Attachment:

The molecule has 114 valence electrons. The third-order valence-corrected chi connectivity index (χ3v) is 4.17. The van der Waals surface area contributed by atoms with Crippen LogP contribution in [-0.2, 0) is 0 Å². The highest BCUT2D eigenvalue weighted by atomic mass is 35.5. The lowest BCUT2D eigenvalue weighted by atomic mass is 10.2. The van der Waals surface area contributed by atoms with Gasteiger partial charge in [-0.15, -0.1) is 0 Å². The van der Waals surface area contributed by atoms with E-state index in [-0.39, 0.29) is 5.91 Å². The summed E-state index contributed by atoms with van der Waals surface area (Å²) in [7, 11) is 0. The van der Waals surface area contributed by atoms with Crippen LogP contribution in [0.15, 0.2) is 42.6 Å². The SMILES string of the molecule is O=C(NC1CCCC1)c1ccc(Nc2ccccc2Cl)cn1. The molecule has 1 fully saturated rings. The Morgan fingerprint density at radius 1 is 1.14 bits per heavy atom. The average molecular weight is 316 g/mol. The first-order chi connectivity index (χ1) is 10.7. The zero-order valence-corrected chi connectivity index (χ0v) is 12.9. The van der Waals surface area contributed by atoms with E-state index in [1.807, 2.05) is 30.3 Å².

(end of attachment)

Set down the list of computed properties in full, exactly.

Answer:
The molecule has 114 valence electrons. The third-order valence-corrected chi connectivity index (χ3v) is 4.17. The van der Waals surface area contributed by atoms with Crippen LogP contribution in [-0.2, 0) is 0 Å². The highest BCUT2D eigenvalue weighted by atomic mass is 35.5. The lowest BCUT2D eigenvalue weighted by atomic mass is 10.2. The van der Waals surface area contributed by atoms with Gasteiger partial charge in [-0.15, -0.1) is 0 Å². The van der Waals surface area contributed by atoms with E-state index in [-0.39, 0.29) is 5.91 Å². The summed E-state index contributed by atoms with van der Waals surface area (Å²) in [7, 11) is 0. The van der Waals surface area contributed by atoms with Crippen LogP contribution in [0.15, 0.2) is 42.6 Å². The SMILES string of the molecule is O=C(NC1CCCC1)c1ccc(Nc2ccccc2Cl)cn1. The molecule has 1 fully saturated rings. The Morgan fingerprint density at radius 1 is 1.14 bits per heavy atom. The average molecular weight is 316 g/mol. The first-order chi connectivity index (χ1) is 10.7. The zero-order valence-corrected chi connectivity index (χ0v) is 12.9. The van der Waals surface area contributed by atoms with E-state index in [1.807, 2.05) is 30.3 Å².